by Pankaj Mishra
On the evening of Jan. 30, 1948, five months after the independence
and partition of India, Mohandas Gandhi was walking to a prayer
meeting on the grounds of his temporary home in New Delhi when he
was shot three times in the chest and abdomen. . . .
the assassin was revealed as Nathuram Godse, a Hindu Brahmin from
western India, . . .
According to a report by Human Rights Watch, the worst violence
occurred in the commercial city of Ahmedabad: ''Between Feb. 28 and
March 2 the attackers descended with militia-like precision on
Ahmedabad by the thousands, arriving in trucks and clad in saffron
scarves and khaki shorts, the signature uniform of Hindu nationalist
-- Hindutva -- groups. Chanting slogans of incitement to kill, they
came armed with swords, trishuls (three-pronged spears associated
with Hindu mythology), sophisticated explosives and gas cylinders.
They were guided by computer printouts listing the addresses of
Muslim families and their properties . . . and embarked on a
murderous rampage confident that the police was with them. In many
cases, the police led the charge, using gunfire to kill Muslims who
got in the mobs' way.''
The scale of the violence was matched only by its brutality. Women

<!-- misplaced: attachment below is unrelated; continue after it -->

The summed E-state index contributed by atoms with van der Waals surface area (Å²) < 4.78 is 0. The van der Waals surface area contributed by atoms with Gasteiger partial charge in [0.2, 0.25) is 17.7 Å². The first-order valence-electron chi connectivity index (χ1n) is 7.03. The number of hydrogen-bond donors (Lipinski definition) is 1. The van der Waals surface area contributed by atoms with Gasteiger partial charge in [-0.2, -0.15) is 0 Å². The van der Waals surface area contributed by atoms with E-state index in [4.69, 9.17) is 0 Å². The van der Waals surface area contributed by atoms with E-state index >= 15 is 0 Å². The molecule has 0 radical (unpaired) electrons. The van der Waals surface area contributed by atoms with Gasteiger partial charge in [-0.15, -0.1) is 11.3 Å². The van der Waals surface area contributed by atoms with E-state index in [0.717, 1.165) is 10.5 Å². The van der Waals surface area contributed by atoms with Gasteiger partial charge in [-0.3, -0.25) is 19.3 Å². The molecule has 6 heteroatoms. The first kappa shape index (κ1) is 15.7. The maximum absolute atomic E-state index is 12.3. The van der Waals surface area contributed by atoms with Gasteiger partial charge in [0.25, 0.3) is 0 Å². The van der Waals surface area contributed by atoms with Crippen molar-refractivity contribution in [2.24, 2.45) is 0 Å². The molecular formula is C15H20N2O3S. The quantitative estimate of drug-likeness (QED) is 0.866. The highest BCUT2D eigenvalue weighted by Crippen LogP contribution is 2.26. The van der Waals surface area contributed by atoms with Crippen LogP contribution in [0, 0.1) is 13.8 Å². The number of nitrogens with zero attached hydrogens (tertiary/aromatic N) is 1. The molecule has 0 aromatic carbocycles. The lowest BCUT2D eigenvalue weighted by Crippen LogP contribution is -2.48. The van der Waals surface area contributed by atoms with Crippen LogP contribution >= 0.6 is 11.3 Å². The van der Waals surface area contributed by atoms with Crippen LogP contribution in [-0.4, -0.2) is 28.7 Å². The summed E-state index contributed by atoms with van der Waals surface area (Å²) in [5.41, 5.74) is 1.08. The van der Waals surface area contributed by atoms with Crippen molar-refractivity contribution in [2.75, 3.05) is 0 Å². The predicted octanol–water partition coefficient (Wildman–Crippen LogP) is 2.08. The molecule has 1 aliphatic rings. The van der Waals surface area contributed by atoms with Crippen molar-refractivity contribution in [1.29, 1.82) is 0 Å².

were gang-raped before being killed. Children were burned alive.
Gravediggers at mass burial sites told investigators "that most
bodies that had arrived . . . were burned and butchered beyond
recognition. Many were missing body parts -- arms, legs and even
heads. The elderly and the handicapped were not spared. In some
cases, pregnant women had their bellies cut open and their fetuses
pulled out and hacked or burned before the women were killed." . . .
Not much is known about the R.S.S. in the West. After Sept. 11, the
Hindu nationalists have presented themselves as reliable allies in
the fight against Muslim fundamentalists. But in India their
resemblance to the European Fascist movements of the 1930's has
never been less than clear. In his manifesto ''We, or Our Nationhood
Defined'' (1939), Madhav Sadashiv Golwalkar, supreme director of the
R.S.S. from 1940 to 1973, said that Hindus could ''profit'' from the
example of the Nazis, who had manifested ''race pride at its
highest'' by purging Germany of the Jews.